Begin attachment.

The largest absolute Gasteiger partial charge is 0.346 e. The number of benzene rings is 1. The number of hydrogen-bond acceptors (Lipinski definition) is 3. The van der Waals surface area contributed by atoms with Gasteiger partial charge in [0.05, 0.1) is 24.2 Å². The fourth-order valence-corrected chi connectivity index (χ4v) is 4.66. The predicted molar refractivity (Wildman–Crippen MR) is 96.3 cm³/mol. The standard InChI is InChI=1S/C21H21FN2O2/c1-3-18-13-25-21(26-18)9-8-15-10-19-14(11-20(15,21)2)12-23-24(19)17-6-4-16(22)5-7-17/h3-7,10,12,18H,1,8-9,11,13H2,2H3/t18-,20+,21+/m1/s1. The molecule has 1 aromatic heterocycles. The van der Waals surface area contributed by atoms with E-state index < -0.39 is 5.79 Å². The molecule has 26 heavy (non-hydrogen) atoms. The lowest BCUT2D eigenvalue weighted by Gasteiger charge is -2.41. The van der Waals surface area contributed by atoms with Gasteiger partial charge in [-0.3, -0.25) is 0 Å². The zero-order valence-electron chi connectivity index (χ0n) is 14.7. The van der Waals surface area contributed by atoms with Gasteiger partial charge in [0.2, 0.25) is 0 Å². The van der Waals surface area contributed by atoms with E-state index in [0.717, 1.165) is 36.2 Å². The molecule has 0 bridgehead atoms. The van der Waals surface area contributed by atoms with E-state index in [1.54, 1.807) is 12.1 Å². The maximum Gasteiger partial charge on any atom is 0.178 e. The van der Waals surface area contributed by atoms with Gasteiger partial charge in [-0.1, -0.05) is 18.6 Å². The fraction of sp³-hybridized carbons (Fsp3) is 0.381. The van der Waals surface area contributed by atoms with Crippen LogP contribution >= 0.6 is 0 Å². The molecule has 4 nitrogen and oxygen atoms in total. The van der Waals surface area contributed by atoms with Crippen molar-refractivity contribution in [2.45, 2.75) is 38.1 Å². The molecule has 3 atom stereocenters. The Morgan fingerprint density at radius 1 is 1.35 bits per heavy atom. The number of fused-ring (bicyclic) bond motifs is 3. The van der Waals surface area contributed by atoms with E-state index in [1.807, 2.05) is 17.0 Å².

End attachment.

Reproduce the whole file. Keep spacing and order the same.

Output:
The largest absolute Gasteiger partial charge is 0.346 e. The number of benzene rings is 1. The number of hydrogen-bond acceptors (Lipinski definition) is 3. The van der Waals surface area contributed by atoms with Gasteiger partial charge in [0.05, 0.1) is 24.2 Å². The fourth-order valence-corrected chi connectivity index (χ4v) is 4.66. The predicted molar refractivity (Wildman–Crippen MR) is 96.3 cm³/mol. The standard InChI is InChI=1S/C21H21FN2O2/c1-3-18-13-25-21(26-18)9-8-15-10-19-14(11-20(15,21)2)12-23-24(19)17-6-4-16(22)5-7-17/h3-7,10,12,18H,1,8-9,11,13H2,2H3/t18-,20+,21+/m1/s1. The molecule has 1 aromatic heterocycles. The van der Waals surface area contributed by atoms with E-state index < -0.39 is 5.79 Å². The molecule has 26 heavy (non-hydrogen) atoms. The lowest BCUT2D eigenvalue weighted by Gasteiger charge is -2.41. The van der Waals surface area contributed by atoms with Gasteiger partial charge in [-0.3, -0.25) is 0 Å². The zero-order valence-electron chi connectivity index (χ0n) is 14.7. The van der Waals surface area contributed by atoms with Gasteiger partial charge in [0.2, 0.25) is 0 Å². The van der Waals surface area contributed by atoms with E-state index in [0.717, 1.165) is 36.2 Å². The molecule has 0 bridgehead atoms. The van der Waals surface area contributed by atoms with E-state index in [1.54, 1.807) is 12.1 Å². The maximum Gasteiger partial charge on any atom is 0.178 e. The van der Waals surface area contributed by atoms with Gasteiger partial charge in [-0.1, -0.05) is 18.6 Å². The fraction of sp³-hybridized carbons (Fsp3) is 0.381. The van der Waals surface area contributed by atoms with Crippen LogP contribution >= 0.6 is 0 Å². The molecule has 4 nitrogen and oxygen atoms in total. The van der Waals surface area contributed by atoms with Crippen molar-refractivity contribution in [2.45, 2.75) is 38.1 Å². The molecule has 3 atom stereocenters. The Morgan fingerprint density at radius 1 is 1.35 bits per heavy atom. The number of fused-ring (bicyclic) bond motifs is 3. The van der Waals surface area contributed by atoms with E-state index in [1.807, 2.05) is 17.0 Å².